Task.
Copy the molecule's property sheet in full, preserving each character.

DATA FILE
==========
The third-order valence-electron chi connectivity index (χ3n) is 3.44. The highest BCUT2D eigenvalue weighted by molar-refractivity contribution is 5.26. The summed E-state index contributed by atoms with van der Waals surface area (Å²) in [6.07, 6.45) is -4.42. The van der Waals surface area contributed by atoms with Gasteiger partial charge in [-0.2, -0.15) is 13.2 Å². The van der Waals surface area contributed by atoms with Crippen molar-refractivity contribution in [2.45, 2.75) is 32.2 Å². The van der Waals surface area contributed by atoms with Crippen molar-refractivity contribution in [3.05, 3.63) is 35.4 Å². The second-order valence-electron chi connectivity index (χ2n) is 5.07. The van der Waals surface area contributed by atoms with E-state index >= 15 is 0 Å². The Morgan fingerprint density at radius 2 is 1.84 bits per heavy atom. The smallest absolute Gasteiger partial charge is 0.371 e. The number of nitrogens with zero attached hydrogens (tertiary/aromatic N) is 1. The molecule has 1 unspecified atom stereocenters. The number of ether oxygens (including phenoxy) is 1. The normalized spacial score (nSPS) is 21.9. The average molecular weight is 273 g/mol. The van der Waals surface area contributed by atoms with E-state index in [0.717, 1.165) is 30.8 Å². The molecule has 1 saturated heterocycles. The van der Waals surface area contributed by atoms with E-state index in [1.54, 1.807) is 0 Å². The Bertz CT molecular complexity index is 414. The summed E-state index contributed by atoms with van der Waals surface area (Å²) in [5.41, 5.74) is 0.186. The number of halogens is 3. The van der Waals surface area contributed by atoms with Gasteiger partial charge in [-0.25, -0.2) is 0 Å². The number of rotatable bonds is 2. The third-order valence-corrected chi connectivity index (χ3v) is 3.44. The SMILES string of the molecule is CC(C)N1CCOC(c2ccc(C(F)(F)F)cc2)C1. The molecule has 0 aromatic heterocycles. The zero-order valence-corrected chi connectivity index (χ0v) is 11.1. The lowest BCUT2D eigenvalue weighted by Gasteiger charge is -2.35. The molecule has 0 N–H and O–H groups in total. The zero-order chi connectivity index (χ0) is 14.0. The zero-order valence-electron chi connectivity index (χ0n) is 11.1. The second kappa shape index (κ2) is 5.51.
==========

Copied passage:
The third-order valence-electron chi connectivity index (χ3n) is 3.44. The highest BCUT2D eigenvalue weighted by molar-refractivity contribution is 5.26. The summed E-state index contributed by atoms with van der Waals surface area (Å²) in [6.07, 6.45) is -4.42. The van der Waals surface area contributed by atoms with Gasteiger partial charge in [-0.2, -0.15) is 13.2 Å². The van der Waals surface area contributed by atoms with Crippen molar-refractivity contribution in [2.45, 2.75) is 32.2 Å². The van der Waals surface area contributed by atoms with Crippen molar-refractivity contribution in [3.05, 3.63) is 35.4 Å². The second-order valence-electron chi connectivity index (χ2n) is 5.07. The van der Waals surface area contributed by atoms with E-state index >= 15 is 0 Å². The Morgan fingerprint density at radius 2 is 1.84 bits per heavy atom. The smallest absolute Gasteiger partial charge is 0.371 e. The number of nitrogens with zero attached hydrogens (tertiary/aromatic N) is 1. The molecule has 1 unspecified atom stereocenters. The number of ether oxygens (including phenoxy) is 1. The normalized spacial score (nSPS) is 21.9. The average molecular weight is 273 g/mol. The van der Waals surface area contributed by atoms with E-state index in [0.717, 1.165) is 30.8 Å². The molecule has 1 saturated heterocycles. The van der Waals surface area contributed by atoms with E-state index in [1.54, 1.807) is 0 Å². The Bertz CT molecular complexity index is 414. The summed E-state index contributed by atoms with van der Waals surface area (Å²) in [5.41, 5.74) is 0.186. The number of halogens is 3. The van der Waals surface area contributed by atoms with Gasteiger partial charge in [-0.25, -0.2) is 0 Å². The number of rotatable bonds is 2. The third-order valence-corrected chi connectivity index (χ3v) is 3.44. The SMILES string of the molecule is CC(C)N1CCOC(c2ccc(C(F)(F)F)cc2)C1. The molecule has 0 aromatic heterocycles. The zero-order valence-corrected chi connectivity index (χ0v) is 11.1. The lowest BCUT2D eigenvalue weighted by Gasteiger charge is -2.35. The molecule has 0 N–H and O–H groups in total. The zero-order chi connectivity index (χ0) is 14.0. The zero-order valence-electron chi connectivity index (χ0n) is 11.1. The second kappa shape index (κ2) is 5.51.